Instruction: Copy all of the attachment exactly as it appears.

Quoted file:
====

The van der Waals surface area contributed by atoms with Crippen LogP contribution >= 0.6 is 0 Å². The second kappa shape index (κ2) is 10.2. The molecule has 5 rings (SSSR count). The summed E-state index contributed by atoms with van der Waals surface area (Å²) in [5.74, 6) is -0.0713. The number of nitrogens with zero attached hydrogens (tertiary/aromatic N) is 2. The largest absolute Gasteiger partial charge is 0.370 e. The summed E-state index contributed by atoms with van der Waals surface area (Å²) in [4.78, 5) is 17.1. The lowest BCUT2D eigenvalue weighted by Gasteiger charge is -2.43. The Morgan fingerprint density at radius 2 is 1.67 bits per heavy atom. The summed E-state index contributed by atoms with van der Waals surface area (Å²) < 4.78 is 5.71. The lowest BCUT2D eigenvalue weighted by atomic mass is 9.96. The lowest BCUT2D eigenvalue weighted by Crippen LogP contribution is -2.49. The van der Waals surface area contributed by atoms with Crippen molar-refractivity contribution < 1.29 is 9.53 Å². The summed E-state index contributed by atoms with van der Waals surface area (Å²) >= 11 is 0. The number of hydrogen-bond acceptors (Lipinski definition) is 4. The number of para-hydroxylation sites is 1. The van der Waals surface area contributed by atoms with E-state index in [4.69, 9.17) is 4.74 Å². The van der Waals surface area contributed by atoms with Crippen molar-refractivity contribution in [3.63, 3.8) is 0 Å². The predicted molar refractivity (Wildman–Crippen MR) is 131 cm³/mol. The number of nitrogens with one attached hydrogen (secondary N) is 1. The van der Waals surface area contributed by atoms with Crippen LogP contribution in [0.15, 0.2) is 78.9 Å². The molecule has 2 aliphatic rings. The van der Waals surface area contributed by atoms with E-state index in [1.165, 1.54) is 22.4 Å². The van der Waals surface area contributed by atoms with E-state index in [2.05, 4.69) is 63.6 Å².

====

The van der Waals surface area contributed by atoms with Crippen LogP contribution >= 0.6 is 0 Å². The second kappa shape index (κ2) is 10.2. The molecule has 5 rings (SSSR count). The summed E-state index contributed by atoms with van der Waals surface area (Å²) in [5.74, 6) is -0.0713. The number of nitrogens with zero attached hydrogens (tertiary/aromatic N) is 2. The largest absolute Gasteiger partial charge is 0.370 e. The summed E-state index contributed by atoms with van der Waals surface area (Å²) in [4.78, 5) is 17.1. The lowest BCUT2D eigenvalue weighted by Gasteiger charge is -2.43. The Morgan fingerprint density at radius 2 is 1.67 bits per heavy atom. The summed E-state index contributed by atoms with van der Waals surface area (Å²) < 4.78 is 5.71. The lowest BCUT2D eigenvalue weighted by atomic mass is 9.96. The lowest BCUT2D eigenvalue weighted by Crippen LogP contribution is -2.49. The van der Waals surface area contributed by atoms with Crippen molar-refractivity contribution < 1.29 is 9.53 Å². The summed E-state index contributed by atoms with van der Waals surface area (Å²) >= 11 is 0. The number of hydrogen-bond acceptors (Lipinski definition) is 4. The number of para-hydroxylation sites is 1. The van der Waals surface area contributed by atoms with E-state index in [4.69, 9.17) is 4.74 Å². The van der Waals surface area contributed by atoms with Crippen molar-refractivity contribution in [3.63, 3.8) is 0 Å². The predicted molar refractivity (Wildman–Crippen MR) is 131 cm³/mol. The number of nitrogens with one attached hydrogen (secondary N) is 1. The van der Waals surface area contributed by atoms with Crippen LogP contribution in [0.15, 0.2) is 78.9 Å². The molecule has 2 aliphatic rings. The van der Waals surface area contributed by atoms with E-state index in [1.165, 1.54) is 22.4 Å². The van der Waals surface area contributed by atoms with E-state index in [2.05, 4.69) is 63.6 Å².